Defence turns to the market to help shape its digital future

Defence mobility and digitisation project aims to give personnel a better mobility experience.

The Australian Department of Defence wants to reset how, when, and where work is done, turning to the market for help with shaping its new direction.

"There is a transformative opportunity to fundamentally reset how, when, and where work is done in Defence," it wrote in a request for information (RFI).

"With mobile technology revolutionising ways of working across industries and governments, Defence can leverage this technology to untether its workforce from fixed ICT and uplift and expand on its currently limited and disparate mobile solutions; in order to enable a people-centric capability that provides seamless mobile workflows and enhances the user experience for Defence personnel."

The Defence mobility and digitisation project aims to address the current challenges faced by Defence personnel, supporting those in office settings, warehouse environments, and those at Defence bases or in deployed settings.

See also: Australian government is currently juggling 62 high-cost IT projects

"Defence has a highly mobile workforce that is heavily reliant on using fixed ICT hardware," the RFI says. "Personnel often struggle to collaborate and communicate with their teams when working remotely, due to the current mobile technologies in Defence being ineffective in supporting the full suite of activities personnel need to perform in their roles."

The tender documents say that given the limited scale and functionality of its existing mobile device offerings, as well as slow device procurement and provisioning, and delivery and assurance of new applications, it has meant that meeting urgent and rapidly emerging requirements for mobile solutions is very challenging.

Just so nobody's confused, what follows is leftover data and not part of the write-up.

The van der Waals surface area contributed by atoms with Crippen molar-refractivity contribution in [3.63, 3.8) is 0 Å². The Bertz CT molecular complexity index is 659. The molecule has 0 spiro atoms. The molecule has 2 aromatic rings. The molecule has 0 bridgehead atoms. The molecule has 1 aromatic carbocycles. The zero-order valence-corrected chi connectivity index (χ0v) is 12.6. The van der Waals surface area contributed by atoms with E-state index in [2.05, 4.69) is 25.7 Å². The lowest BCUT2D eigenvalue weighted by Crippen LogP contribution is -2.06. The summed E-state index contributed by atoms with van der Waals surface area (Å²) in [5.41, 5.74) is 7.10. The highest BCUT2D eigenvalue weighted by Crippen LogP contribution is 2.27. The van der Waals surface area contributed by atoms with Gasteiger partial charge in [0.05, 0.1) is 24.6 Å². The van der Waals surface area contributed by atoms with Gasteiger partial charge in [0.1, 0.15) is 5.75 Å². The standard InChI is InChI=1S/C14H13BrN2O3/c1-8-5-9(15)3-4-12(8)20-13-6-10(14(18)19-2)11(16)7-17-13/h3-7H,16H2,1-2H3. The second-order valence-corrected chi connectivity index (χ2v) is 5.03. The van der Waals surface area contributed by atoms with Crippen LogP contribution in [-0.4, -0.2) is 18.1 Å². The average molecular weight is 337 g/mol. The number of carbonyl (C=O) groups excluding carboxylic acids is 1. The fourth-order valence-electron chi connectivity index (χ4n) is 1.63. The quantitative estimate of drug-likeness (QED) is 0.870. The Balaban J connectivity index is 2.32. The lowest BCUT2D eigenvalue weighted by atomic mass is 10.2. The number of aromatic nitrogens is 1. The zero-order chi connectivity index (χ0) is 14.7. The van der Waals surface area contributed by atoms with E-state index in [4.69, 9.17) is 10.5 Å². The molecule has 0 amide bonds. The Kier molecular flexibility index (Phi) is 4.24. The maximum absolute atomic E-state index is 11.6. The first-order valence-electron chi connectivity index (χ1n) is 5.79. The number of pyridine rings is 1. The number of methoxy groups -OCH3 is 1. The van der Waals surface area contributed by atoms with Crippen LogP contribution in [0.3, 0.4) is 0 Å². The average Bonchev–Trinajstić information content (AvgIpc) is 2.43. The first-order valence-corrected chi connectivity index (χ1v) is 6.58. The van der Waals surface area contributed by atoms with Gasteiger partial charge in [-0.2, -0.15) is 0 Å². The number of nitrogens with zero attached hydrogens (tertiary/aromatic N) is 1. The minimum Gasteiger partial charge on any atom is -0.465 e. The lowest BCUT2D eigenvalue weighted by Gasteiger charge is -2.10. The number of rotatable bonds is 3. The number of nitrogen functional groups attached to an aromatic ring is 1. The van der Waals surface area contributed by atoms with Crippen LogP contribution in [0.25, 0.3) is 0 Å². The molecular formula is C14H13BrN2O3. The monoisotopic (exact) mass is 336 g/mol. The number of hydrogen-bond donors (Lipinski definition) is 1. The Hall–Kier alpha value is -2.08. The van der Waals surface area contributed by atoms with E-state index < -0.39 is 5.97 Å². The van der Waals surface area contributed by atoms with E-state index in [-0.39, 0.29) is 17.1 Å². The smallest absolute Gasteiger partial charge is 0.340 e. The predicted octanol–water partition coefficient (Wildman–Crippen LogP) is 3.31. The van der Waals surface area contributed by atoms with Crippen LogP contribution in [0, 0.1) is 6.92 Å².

"User research has shown that personnel tend to stop using mobility solutions if they are not fit for purpose and they may have to revert to manual processes if mobile devices are not available or reliable offsite," Defence said. "This can pose significant dangers to war fighters through the safety repercussions of not having timely access to information. Both military and business decision-making requires access to the right data at the point of need.

"Personnel need the ability to visualise, search upon, and present data and gain insights from accessible, usable, and trusted Information."

Defence also said the COVID-19 pandemic restrictions, which resulted in an unprecedented number of Defence personnel working from home, have made accessing the right information when needed while still being on the move more crucial than ever. It said it also needed to create a more flexible and efficient work environment.

The project forms part of the department's multi-year plan to "build a strong and agile foundation".

"Over the next twenty years, Defence will harness opportunities in new technologies to enable the following: Ensure secure and trusted information from user to storage to delivery; provide users with the ability to consume information how they want to and when they need to; improve capability within information availability and sharing capabilities; establish an environment that integrates information flows seamlessly; and increase Defence's ability to process complex information to enable better decision making," it explained.

It expects the project to directly contribute to technological transformation in Defence whilst providing the foundation for further business process, information management, cultural, and workforce improvements.

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